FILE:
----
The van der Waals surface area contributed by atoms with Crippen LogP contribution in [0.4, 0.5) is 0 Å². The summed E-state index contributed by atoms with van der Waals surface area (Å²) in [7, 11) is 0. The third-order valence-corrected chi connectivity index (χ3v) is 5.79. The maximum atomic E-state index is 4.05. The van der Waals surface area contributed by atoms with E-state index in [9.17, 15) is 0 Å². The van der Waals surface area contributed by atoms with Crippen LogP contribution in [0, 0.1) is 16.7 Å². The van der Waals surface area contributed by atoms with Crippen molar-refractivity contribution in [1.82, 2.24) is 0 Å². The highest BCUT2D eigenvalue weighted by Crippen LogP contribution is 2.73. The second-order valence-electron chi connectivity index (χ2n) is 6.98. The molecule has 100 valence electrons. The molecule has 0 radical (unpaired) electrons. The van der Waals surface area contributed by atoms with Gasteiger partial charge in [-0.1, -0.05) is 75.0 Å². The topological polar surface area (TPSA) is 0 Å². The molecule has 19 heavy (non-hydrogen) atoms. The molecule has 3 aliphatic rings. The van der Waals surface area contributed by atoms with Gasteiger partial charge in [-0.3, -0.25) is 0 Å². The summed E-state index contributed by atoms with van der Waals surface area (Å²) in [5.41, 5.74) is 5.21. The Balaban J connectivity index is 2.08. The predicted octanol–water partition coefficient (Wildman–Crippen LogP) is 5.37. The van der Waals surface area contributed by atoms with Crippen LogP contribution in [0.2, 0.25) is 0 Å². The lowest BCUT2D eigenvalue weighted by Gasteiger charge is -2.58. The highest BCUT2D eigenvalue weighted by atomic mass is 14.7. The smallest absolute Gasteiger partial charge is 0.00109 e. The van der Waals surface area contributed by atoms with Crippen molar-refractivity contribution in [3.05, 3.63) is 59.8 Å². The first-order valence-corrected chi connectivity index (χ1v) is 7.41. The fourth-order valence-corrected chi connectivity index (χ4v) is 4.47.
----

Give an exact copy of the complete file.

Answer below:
The van der Waals surface area contributed by atoms with Crippen LogP contribution in [0.4, 0.5) is 0 Å². The summed E-state index contributed by atoms with van der Waals surface area (Å²) in [7, 11) is 0. The third-order valence-corrected chi connectivity index (χ3v) is 5.79. The maximum atomic E-state index is 4.05. The van der Waals surface area contributed by atoms with E-state index in [9.17, 15) is 0 Å². The van der Waals surface area contributed by atoms with Crippen LogP contribution in [0, 0.1) is 16.7 Å². The van der Waals surface area contributed by atoms with Crippen molar-refractivity contribution in [1.82, 2.24) is 0 Å². The highest BCUT2D eigenvalue weighted by Crippen LogP contribution is 2.73. The second-order valence-electron chi connectivity index (χ2n) is 6.98. The molecule has 100 valence electrons. The molecule has 0 radical (unpaired) electrons. The van der Waals surface area contributed by atoms with Gasteiger partial charge in [-0.1, -0.05) is 75.0 Å². The topological polar surface area (TPSA) is 0 Å². The molecule has 19 heavy (non-hydrogen) atoms. The molecule has 3 aliphatic rings. The van der Waals surface area contributed by atoms with Gasteiger partial charge in [-0.3, -0.25) is 0 Å². The summed E-state index contributed by atoms with van der Waals surface area (Å²) in [5.41, 5.74) is 5.21. The Balaban J connectivity index is 2.08. The predicted octanol–water partition coefficient (Wildman–Crippen LogP) is 5.37. The van der Waals surface area contributed by atoms with Crippen LogP contribution in [0.2, 0.25) is 0 Å². The lowest BCUT2D eigenvalue weighted by Gasteiger charge is -2.58. The highest BCUT2D eigenvalue weighted by atomic mass is 14.7. The smallest absolute Gasteiger partial charge is 0.00109 e. The van der Waals surface area contributed by atoms with Crippen molar-refractivity contribution in [3.05, 3.63) is 59.8 Å². The first-order valence-corrected chi connectivity index (χ1v) is 7.41. The fourth-order valence-corrected chi connectivity index (χ4v) is 4.47.